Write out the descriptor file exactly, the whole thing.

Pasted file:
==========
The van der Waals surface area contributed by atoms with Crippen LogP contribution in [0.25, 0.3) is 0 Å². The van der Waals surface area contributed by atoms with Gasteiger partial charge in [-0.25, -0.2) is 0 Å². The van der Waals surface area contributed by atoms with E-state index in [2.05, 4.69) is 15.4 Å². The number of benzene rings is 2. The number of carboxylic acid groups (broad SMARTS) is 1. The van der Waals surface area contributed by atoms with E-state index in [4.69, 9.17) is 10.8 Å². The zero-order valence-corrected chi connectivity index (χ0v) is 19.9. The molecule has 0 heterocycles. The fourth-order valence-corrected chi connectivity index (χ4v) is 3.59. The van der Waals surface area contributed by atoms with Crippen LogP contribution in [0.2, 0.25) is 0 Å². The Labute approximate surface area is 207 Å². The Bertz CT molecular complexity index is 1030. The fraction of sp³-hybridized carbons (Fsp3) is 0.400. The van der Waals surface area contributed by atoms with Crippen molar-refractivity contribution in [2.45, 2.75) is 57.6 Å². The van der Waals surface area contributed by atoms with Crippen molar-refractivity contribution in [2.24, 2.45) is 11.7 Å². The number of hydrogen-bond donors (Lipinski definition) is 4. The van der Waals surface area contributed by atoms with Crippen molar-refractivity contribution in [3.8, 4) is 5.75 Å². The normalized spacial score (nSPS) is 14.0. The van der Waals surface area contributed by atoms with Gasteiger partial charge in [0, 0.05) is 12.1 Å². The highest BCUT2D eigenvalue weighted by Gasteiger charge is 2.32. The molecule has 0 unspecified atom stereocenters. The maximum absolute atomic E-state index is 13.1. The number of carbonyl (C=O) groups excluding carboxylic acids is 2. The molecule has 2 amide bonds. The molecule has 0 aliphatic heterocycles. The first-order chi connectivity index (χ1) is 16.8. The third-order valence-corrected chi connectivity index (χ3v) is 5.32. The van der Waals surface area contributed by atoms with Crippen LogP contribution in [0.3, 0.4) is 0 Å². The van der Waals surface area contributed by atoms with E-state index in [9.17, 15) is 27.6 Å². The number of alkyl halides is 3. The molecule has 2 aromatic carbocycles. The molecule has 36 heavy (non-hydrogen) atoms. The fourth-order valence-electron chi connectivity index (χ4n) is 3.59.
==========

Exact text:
The van der Waals surface area contributed by atoms with Crippen LogP contribution in [0.25, 0.3) is 0 Å². The van der Waals surface area contributed by atoms with Gasteiger partial charge in [-0.25, -0.2) is 0 Å². The van der Waals surface area contributed by atoms with E-state index in [2.05, 4.69) is 15.4 Å². The number of benzene rings is 2. The number of carboxylic acid groups (broad SMARTS) is 1. The van der Waals surface area contributed by atoms with E-state index in [4.69, 9.17) is 10.8 Å². The zero-order valence-corrected chi connectivity index (χ0v) is 19.9. The molecule has 0 heterocycles. The fourth-order valence-corrected chi connectivity index (χ4v) is 3.59. The van der Waals surface area contributed by atoms with Crippen LogP contribution in [0.2, 0.25) is 0 Å². The Labute approximate surface area is 207 Å². The Bertz CT molecular complexity index is 1030. The fraction of sp³-hybridized carbons (Fsp3) is 0.400. The van der Waals surface area contributed by atoms with Crippen molar-refractivity contribution in [2.45, 2.75) is 57.6 Å². The van der Waals surface area contributed by atoms with Crippen molar-refractivity contribution in [2.24, 2.45) is 11.7 Å². The number of hydrogen-bond donors (Lipinski definition) is 4. The van der Waals surface area contributed by atoms with Crippen molar-refractivity contribution in [3.8, 4) is 5.75 Å². The normalized spacial score (nSPS) is 14.0. The van der Waals surface area contributed by atoms with Gasteiger partial charge in [0, 0.05) is 12.1 Å². The highest BCUT2D eigenvalue weighted by Gasteiger charge is 2.32. The molecule has 0 unspecified atom stereocenters. The maximum absolute atomic E-state index is 13.1. The number of carbonyl (C=O) groups excluding carboxylic acids is 2. The molecule has 2 amide bonds. The molecule has 0 aliphatic heterocycles. The first-order chi connectivity index (χ1) is 16.8. The third-order valence-corrected chi connectivity index (χ3v) is 5.32. The van der Waals surface area contributed by atoms with Crippen LogP contribution in [0.3, 0.4) is 0 Å². The van der Waals surface area contributed by atoms with E-state index in [9.17, 15) is 27.6 Å². The number of alkyl halides is 3. The molecule has 2 aromatic carbocycles. The molecule has 36 heavy (non-hydrogen) atoms. The fourth-order valence-electron chi connectivity index (χ4n) is 3.59.